The large plaster casts after antique sculptures, including a large statue of Laocoon in the center right and the Apollo Belvedere at the far right, emphasize the importance of the classical tradition in the training of artists in the Royal Academy Schools. The walls are lined with paintings, including early diploma works and works by Reynolds: a self-portrait (just above the Laocoon), and coronation portraits of George III (back wall, below the drape) and Queen Charlotte painted in 1779. George III was the Academy’s first patron, and is also depicted here in a portrait bust by Agostino Carlini (above Mary Moser).
Henry Singleton was an artist in London. He achieved early success, exhibiting at the Royal Academy for the first time while still a student there, and winning a gold medal for a painting while only 22 years old. He continued to exhibit there throughout his life, and is probably best known for a commissioned group portrait of the Royal Academicians assembled in council, an important work that remains on display at the Academy. Singleton was especially known for his paintings after Biblical and literary sources, as well as for portraits, and depictions of contemporary events. Throughout his life he also completed a series of some 90 paintings based on Shakespeare. Many of his paintings were issued as mezzotints and engravings and achieved widespread popularity. He also worked regularly as a book illustrator. His works today are in the collections of the British Museum and the Tate Gallery among others, and his portrait of writer John Boswell is in the Edinburgh National Portrait Gallery.
Charles Bestland was an etcher, engraver, print publisher, painter and miniaturist in London, active from 1783 to 1837. He exhibited at the Royal Academy from 1783 to 1837 and at the British Institution from 1806 to 1836.
Full title centered by Royal Coat of Arms: “To the King’s Most Excellent Majesty This print, representing Portraits of the Royal Academicians is humbly Dedicated by His Majesty’s most Devoted Servant & faithful Subject, C. Bestland.”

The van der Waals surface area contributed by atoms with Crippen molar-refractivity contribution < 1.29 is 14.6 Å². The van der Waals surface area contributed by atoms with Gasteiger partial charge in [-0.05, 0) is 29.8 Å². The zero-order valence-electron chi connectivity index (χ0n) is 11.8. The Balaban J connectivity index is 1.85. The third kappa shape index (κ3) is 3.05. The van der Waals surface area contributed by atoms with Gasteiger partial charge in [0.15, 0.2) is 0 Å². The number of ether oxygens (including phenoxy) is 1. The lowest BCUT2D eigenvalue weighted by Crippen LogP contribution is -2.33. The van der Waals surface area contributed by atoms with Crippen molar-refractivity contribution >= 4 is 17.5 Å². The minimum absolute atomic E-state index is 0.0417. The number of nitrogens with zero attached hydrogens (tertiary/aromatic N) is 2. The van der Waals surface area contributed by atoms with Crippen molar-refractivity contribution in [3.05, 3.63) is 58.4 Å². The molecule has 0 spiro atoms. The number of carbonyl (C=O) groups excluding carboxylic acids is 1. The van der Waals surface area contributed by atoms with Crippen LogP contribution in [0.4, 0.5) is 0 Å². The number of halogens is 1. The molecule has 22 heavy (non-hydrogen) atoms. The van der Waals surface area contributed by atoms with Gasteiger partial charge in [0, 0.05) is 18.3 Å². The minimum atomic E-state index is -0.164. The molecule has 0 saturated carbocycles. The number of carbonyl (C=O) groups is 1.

Condition: Generally good with the usual overall light toning. Five inch and eight inch tears extending from the top margin into the image, skillfully repaired, along with other marginal chips and tears as later professional backed on supporting sheet. Faint remnant of vertical center fold. Margins cut a bit short. Bottom margin clipped partway into publishers date line. Overall a good, clear impression, and presents nicely despite above condition issues which are not obtrusive.
“Academy in the 18th Century.” Royal Academy of Arts Collection. http://www.royalacademy.org.uk/ixbin/hixclient.exe?submit-button=search&search-form=static/singleton.html (2 November 2004).
“Henry Singleton,” The Grove Dictionary of Art. 2000. Online at Artnet.com. http://www.artnet.com/library/07/0789/T078945.asp (2 November 2004).
Maxted, Ian. “The London book trades 1775-1800: a preliminary checklist of members.” Exeter Working Paper in British Book Trade History. 20 June 2001. http://www.devon.gov.uk/library/locstudy/bookhist/lonb.html (C. Bestland) (2 November 2004).
Redgrave, Samuel. A Dictionary of Artists of the English School: Painters, Sculptors, Architects, Engravers and Ornamentists. London: Longmans, Green, and Col., 1874. pp. 377-378.
“The John Madejski Fine Rooms: The Lee and James C. Slaughter Room.” Royal Academy. http://www.royalacademy.org.uk/?lid=1165 (2 November 2004).